When you go to the beach and “sea” foam, pun intended, you will also smell a very familiar odor. The ocean is a gigantic system of natural filtration and chemical dosing. Today we will focus on the filtration factor. Protein Skimming!

First off, what on Earth is protein skimming and why do we need to utilize these devices? A protein skimmer uses nothing but air bubbles and water to extract Dissolved Organic Compounds, or DOCs, not to be confused with Department of Corrections. The protein skimmer is also responsible for injecting high levels of oxygen into your water. After all, we stopped using air bubbles in our display tanks years ago, most of us anyway.

The general shape of a protein skimmer is a cylinder. It usually consists of a large body, an inlet, and an outlet. On top of the skimmer is a collection cup which is where the waste, or skimmate, ends up. Some cups have a drain hose that can increase time between dumping. The means for getting water and air into the body of the protein skimmer vary but for affordable educational purposes I will use my protein skimmer for today. On my 20 gallon tank I have a Pro Clear Aquatics Systems 75 gallon rated sump that came with a matching skimmer. I would not use something like this on a 75 gallon as it is very small. For a 20 gallon tank with nothing but peppermint shrimp it works great. I always oversize where possible.


image via Spitman BostonReefers.org​

This particular model is a good example because it is not much different from the main population of skimmers on the market. The pump has an air hose that sucks Oxygen into the pump where it smashes into the water via impeller. The mixed water then makes its way up through the PVC into the “Reaction Chamber” where the air makes its way up to the collection cup as the water works its way down to the outlet and back into your sump or aquarium. This particular model is an in-sump type that requires 3 inches of water to run at its best.

Now with air going up and water going down there are a few things to make sure are not happening. It is very easy to flood a house with an improperly tuned protein skimmer. Most of the time they will have a valve that controls air flow, one that controls the flow of the pump, and one that controls the internal water level of the Protein skimmer itself. Since the top of the skimmer is an open hole you have to balance the three parameters to your skimmer’s “sweet spot” which usually is marked or IN THE OWNERS MANUAL WHICH YOU HAVE MEMORIZED!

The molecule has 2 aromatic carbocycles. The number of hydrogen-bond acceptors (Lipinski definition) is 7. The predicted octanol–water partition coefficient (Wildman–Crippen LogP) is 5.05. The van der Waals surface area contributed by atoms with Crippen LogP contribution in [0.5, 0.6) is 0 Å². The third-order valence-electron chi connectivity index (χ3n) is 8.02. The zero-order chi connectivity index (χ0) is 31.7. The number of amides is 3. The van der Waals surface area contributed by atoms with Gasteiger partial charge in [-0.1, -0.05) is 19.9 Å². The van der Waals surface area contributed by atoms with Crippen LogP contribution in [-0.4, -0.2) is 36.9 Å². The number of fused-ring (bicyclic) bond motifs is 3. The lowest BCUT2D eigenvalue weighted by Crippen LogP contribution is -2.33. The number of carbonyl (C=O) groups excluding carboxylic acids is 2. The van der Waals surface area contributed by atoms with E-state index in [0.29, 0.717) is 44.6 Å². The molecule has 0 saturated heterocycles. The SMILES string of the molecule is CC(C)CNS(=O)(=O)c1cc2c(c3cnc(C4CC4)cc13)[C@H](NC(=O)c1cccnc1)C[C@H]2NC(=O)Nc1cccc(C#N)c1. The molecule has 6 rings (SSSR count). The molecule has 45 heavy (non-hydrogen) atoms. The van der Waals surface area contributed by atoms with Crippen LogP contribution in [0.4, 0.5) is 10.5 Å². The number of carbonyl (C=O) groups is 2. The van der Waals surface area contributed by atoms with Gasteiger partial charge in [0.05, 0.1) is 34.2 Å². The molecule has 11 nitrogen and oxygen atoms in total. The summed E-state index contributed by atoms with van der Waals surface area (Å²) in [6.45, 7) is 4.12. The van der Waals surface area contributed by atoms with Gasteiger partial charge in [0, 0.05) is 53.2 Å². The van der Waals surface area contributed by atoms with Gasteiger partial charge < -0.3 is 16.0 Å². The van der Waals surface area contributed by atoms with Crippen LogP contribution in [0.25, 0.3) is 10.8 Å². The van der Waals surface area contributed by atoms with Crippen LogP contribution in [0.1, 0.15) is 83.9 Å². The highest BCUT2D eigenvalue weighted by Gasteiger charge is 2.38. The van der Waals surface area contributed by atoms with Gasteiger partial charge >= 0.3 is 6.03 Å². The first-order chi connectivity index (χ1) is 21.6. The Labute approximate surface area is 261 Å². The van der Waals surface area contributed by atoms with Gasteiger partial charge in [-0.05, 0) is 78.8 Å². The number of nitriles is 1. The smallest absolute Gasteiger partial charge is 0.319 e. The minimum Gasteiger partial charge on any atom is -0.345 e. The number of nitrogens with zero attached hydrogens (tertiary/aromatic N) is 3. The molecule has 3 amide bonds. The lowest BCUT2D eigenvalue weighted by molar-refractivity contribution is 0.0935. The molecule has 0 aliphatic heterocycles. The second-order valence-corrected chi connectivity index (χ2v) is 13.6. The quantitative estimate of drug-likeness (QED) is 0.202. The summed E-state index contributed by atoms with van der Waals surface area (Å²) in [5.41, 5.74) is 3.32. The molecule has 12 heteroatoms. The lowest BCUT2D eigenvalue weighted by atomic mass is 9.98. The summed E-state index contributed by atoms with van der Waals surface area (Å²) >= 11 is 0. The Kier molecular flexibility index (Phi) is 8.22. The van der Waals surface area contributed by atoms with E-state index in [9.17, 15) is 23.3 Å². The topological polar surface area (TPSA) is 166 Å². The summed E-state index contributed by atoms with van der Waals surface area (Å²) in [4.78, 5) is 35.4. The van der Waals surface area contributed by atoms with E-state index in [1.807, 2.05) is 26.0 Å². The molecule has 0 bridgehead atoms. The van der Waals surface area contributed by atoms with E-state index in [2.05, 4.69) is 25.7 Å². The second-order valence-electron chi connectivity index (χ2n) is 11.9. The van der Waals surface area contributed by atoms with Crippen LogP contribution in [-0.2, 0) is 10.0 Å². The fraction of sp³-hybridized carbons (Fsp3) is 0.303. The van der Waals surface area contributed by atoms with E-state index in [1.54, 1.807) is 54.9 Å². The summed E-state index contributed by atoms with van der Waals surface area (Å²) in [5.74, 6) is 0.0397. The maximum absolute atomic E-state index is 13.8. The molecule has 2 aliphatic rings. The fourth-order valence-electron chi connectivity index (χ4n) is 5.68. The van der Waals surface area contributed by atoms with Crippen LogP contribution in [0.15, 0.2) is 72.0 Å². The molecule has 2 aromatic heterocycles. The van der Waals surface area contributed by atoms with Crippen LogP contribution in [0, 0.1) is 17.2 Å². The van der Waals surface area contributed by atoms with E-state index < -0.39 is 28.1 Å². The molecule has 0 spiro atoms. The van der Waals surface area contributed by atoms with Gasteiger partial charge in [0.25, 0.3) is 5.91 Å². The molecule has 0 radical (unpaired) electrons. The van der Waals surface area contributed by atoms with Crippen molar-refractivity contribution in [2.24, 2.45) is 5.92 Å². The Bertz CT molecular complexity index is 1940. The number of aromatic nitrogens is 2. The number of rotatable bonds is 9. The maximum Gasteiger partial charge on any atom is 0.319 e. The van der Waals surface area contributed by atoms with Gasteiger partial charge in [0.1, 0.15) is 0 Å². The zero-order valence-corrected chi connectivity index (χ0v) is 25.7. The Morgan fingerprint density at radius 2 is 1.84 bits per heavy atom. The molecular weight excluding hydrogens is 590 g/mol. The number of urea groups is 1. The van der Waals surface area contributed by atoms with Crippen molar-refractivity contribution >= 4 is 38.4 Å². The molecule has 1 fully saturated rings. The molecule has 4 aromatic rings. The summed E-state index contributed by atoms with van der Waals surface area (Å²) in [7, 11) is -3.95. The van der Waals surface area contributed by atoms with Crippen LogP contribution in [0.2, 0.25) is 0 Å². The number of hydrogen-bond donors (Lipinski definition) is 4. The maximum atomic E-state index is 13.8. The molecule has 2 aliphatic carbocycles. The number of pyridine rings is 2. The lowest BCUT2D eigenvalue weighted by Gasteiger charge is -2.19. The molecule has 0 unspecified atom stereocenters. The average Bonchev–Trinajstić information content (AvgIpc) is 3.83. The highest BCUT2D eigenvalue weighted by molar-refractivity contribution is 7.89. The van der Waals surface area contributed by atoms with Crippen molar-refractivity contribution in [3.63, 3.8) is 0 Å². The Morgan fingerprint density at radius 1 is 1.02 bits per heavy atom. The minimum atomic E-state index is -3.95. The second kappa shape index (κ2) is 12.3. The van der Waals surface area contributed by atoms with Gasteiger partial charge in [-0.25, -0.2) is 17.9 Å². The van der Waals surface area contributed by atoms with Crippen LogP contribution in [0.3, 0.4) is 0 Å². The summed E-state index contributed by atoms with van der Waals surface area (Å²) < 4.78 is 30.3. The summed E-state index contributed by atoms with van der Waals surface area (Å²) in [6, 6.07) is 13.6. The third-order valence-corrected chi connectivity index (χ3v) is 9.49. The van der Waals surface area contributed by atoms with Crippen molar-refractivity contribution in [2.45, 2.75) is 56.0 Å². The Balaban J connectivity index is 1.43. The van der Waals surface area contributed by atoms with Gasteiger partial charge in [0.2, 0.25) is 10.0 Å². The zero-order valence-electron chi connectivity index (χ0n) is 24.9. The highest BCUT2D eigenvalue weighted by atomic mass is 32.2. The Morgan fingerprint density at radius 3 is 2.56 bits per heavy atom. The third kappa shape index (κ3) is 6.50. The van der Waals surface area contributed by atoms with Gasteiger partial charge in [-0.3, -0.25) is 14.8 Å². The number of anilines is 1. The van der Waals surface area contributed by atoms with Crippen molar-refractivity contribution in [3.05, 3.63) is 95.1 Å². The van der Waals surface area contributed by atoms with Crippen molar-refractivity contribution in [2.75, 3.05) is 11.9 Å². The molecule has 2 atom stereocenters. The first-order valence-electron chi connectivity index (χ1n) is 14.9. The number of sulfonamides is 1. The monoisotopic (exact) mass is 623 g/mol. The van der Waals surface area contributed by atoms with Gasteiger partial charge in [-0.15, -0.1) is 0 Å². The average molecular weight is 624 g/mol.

Here is a good thing to remember when tuning the skimmer: Sorry, but math is a must in this hobby.

Water + Air = Less water.

Less water = Lower Level

Lower Level = Drier Skimmate

Water – Air = More water

More water = Higher Level

Higher Level = Wet Skimmate


This Skimmate is a medium consistency in my collection cup.​

The choice is yours whether you want dry, wet, or medium skimmate. If your tank is more fish than coral a wet skimmate is what I would choose to make the fish happy. If you have a full blown reef tank, the corals may benefit from a Dry skimmate. A lot of species thrive in dirtier water so make sure you know what your corals like.

Protein skimmers come in all shapes and sizes, so you can use one on any sized tank. There are 3 main types sold today, differences being flow and water delivery.

Co-Current Flow:

These work by using an air stone in the reaction chamber or by having a Venturi Valve after the pump. This is the simplest form. It is called Co-Current because the water and the bubbles flow in the same direction.

Counter Current Flow:

One of the more popular and efficient designs is the Counter Current Flow. Air and water are both injected into the pump, thus getting smashed, chopped, and beaten but the impeller. Some models us standard impellers but the better quality pumps will have needle wheel or mesh. These chop the bubbles as fine as humanly possible which creates more surface area for the DOCs to bond to the bubbles during Skimming. Other methods of Counter Current are Down-Draft, Becket Style, or spray induction skimmers. These are not quite as popular but can be just as effective.

Recirculating Skimmers:

These seem to be the most efficient skimmers on the market. They require an external pump or can be gravity fed, however they have one or more pumps plumbed into the Reaction Chamber on a closed loop. This takes the foamy water to the next level and beats it to death again and again at rates much faster than an equally rated counter current skimmer.

Again, the choice is all yours. Each tank is different so you need to know what will fit your sump and budget. If you are a DIY person than you can get diagrams to make your own. If you have the blessing of a dedicated fish room and a sump with a lot of clearance you can make it as loud and big as you want! I know I did.

MarineDepot.com created this great diagram of basic protein skimming.


Basic diagram from MarineDepot.com

If you have questions or comments about Protein Skimmers or other aquarium filtration please check out our equipment forum and post a NEW topic: Equipment, Lighting, Hardware, & Filtration